I originally saw Terence Beggs post about sending messages through Microsoft Teams. Not having Teams, I wanted to send the message through Slack instead. This pretty much operates in the same fashion but had to be tweaked in order to work properly. These script(s) are a very minor part of our SCCM environment, but I really love getting notified when either in-place upgrades are complete, or computers are imaged.

Slack Application Setup

The first step is to head over to the Slack API site and create an app. Name your app as you please.

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After you create your application, you’ll need to create an incoming webhook. You’ll assign it to a channel in Slack, so I recommend creating a new one for notification. That way other people can mute the channel if it gets too noisy. Make note of your webhook URL as we’ll need this later in the PowerShell script.
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SCCM/Task Sequence Setup

Now onto SCCM. Use the Get-TSDuration.ps1, and slack_sccm_message.ps1 located here, and modify the main slack_sccm_message to include your webhook URL in the URI variable. Create a package (no program) for the folder that includes both scripts. Distribute the package to the applicable distribution points in your environment. Get-TSDuration.ps1 will set task sequence variables, based on a parameter, for the start and end of a task sequence. It’ll later be used in a time span to get the total time for the task sequence.

In your task sequence, create a step to Run a PowerShell Script. Select the package you just created, use the script name and Specify the Start parameter.

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Do the same thing for the end of your task sequence, but obviously add the step to the end of the task sequence, and replace the Start parameter with End. If you’re doing any sort of error handling for failures, you might need a second End parameter for the error handling portion. This will also hold true for the slack message script if you want to send messages for Task Sequence failures as well.

Add the slack_sccm_message script right after your Get-TSDuration ending scripts. I’m using a PassFail parameter to format the message differently based on if the task sequence succeeds or fails.
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What you should wind up with is a nicely formatted slack message like this:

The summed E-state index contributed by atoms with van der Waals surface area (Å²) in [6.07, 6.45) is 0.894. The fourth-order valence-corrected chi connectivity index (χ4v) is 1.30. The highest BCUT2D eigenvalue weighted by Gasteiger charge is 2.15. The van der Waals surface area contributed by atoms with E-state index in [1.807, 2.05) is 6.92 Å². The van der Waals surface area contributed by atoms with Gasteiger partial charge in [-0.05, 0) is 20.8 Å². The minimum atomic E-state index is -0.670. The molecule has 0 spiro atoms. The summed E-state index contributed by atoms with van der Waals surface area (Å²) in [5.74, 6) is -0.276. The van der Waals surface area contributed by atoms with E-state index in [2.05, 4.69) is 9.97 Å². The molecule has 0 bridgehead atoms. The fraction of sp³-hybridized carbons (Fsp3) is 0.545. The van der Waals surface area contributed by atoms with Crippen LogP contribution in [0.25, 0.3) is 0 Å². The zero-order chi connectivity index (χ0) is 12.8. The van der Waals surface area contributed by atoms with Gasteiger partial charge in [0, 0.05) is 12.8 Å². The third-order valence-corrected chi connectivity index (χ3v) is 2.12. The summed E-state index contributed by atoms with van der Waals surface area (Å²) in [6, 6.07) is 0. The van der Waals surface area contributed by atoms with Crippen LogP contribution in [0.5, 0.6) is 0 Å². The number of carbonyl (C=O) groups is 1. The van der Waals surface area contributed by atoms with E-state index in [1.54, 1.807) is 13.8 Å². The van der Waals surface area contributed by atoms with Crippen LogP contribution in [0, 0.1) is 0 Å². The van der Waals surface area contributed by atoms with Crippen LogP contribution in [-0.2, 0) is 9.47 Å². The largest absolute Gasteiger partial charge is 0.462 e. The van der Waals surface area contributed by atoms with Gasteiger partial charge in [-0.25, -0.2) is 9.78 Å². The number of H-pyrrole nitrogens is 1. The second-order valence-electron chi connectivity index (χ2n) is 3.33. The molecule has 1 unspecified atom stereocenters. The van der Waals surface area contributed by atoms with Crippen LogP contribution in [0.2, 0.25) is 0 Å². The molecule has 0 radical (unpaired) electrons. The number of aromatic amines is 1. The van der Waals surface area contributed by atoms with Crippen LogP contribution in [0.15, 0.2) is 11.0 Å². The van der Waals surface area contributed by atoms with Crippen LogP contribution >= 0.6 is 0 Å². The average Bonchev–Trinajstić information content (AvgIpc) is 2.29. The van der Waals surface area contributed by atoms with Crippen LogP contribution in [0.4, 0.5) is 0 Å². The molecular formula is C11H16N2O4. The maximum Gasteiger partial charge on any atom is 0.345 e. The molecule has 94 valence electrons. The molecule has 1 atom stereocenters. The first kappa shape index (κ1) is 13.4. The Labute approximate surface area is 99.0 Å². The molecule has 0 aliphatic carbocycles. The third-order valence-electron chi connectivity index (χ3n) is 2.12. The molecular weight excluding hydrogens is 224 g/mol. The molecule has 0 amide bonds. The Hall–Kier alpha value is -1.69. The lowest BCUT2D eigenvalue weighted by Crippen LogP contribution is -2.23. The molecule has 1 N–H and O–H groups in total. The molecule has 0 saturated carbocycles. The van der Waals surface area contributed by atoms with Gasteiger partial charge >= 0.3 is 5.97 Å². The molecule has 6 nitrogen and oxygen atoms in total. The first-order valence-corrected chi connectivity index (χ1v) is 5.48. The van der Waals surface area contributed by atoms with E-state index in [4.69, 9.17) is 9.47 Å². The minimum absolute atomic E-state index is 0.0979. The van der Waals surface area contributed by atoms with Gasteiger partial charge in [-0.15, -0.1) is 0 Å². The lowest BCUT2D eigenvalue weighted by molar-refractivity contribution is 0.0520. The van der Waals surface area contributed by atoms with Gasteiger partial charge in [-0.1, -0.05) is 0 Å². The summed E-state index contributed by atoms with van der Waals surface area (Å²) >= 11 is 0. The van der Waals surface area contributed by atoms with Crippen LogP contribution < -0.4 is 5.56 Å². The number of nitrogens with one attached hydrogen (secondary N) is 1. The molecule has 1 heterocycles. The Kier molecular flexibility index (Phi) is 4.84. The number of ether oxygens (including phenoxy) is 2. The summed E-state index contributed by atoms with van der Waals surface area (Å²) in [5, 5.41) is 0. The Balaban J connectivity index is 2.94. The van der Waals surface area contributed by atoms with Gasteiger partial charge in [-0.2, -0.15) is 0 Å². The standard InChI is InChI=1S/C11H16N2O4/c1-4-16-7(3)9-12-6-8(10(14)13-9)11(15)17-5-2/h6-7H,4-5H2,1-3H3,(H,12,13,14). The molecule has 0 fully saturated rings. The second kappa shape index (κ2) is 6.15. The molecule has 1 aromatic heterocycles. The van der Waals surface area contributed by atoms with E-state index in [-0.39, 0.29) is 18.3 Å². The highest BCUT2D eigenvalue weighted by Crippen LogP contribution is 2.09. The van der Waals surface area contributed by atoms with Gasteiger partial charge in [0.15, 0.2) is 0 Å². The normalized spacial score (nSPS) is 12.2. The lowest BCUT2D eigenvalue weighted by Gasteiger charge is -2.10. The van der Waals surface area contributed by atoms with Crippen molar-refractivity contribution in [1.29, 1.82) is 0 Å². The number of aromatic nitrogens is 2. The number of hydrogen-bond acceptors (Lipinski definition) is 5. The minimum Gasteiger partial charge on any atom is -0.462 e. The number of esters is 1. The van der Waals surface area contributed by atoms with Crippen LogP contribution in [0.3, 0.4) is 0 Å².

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Other Customizations

You’ll notice that there are links to images for passing and failing task sequences, task sequence variables, and static text. This can obviously be formatted to your liking. Let me know what other changes you’ve come up with, or if you’re adding something additional that you think is helpful to know.

7 thoughts

  1. Awesome work man!
    Something I’ve noticed is that the fail will only work if it’s progressed passed the Apply operating system step and rebooted, as PS is not available in your boot image – do you know which powershell component would be required in the boot image?

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  2. I’m trying to get this to slack call the technician. In my OSD we have a drop down list to select the tech doing the deploy, this works and returns the techs name in to Slack, but isn’t picking up the @tech_name as a slack call, it’s just plaintext @tech_name.

    any ideas?

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  3. This works great! I have one question though, the duration doesn’t seem to work. I didn’t modify the script outside of entering my URI. What should I check? The end time shows up but the duration just shows **.

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    1. Dave,
      If you’re inside a PXE environment, I’ve found that the computer doesn’t always have access to the time and date. I replaced “get-date” with an API call to worldclockapi. Try using this for the start and end time variables instead “(Invoke-RestMethod -Uri ‘http://worldclockapi.com/api/json/utc/now’ -Method GET).currentDateTime”

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